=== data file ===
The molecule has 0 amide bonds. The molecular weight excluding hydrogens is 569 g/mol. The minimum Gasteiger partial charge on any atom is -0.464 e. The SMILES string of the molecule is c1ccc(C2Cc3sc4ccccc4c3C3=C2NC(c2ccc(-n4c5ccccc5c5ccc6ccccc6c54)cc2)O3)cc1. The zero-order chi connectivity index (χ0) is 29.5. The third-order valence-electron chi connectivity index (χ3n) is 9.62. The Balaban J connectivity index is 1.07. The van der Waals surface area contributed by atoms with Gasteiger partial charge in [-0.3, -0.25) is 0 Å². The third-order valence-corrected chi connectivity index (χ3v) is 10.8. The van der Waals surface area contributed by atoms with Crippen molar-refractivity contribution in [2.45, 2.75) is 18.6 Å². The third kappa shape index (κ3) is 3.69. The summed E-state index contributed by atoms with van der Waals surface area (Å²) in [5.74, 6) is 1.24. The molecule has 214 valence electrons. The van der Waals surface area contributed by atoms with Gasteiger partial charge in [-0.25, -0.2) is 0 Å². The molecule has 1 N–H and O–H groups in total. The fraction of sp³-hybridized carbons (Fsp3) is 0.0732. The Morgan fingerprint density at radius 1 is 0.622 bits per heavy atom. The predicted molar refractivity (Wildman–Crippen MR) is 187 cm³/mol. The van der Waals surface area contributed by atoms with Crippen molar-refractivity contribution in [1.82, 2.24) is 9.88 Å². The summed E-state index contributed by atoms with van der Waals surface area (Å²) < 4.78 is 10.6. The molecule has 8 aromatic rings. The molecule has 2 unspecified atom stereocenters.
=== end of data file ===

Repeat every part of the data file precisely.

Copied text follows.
The molecule has 0 amide bonds. The molecular weight excluding hydrogens is 569 g/mol. The minimum Gasteiger partial charge on any atom is -0.464 e. The SMILES string of the molecule is c1ccc(C2Cc3sc4ccccc4c3C3=C2NC(c2ccc(-n4c5ccccc5c5ccc6ccccc6c54)cc2)O3)cc1. The zero-order chi connectivity index (χ0) is 29.5. The third-order valence-electron chi connectivity index (χ3n) is 9.62. The Balaban J connectivity index is 1.07. The van der Waals surface area contributed by atoms with Gasteiger partial charge in [-0.3, -0.25) is 0 Å². The third-order valence-corrected chi connectivity index (χ3v) is 10.8. The van der Waals surface area contributed by atoms with Crippen molar-refractivity contribution in [2.45, 2.75) is 18.6 Å². The third kappa shape index (κ3) is 3.69. The summed E-state index contributed by atoms with van der Waals surface area (Å²) in [5.74, 6) is 1.24. The molecule has 214 valence electrons. The van der Waals surface area contributed by atoms with Gasteiger partial charge in [-0.25, -0.2) is 0 Å². The molecule has 1 N–H and O–H groups in total. The fraction of sp³-hybridized carbons (Fsp3) is 0.0732. The Morgan fingerprint density at radius 1 is 0.622 bits per heavy atom. The predicted molar refractivity (Wildman–Crippen MR) is 187 cm³/mol. The van der Waals surface area contributed by atoms with Crippen molar-refractivity contribution in [1.82, 2.24) is 9.88 Å². The summed E-state index contributed by atoms with van der Waals surface area (Å²) < 4.78 is 10.6. The molecule has 8 aromatic rings. The molecule has 2 unspecified atom stereocenters.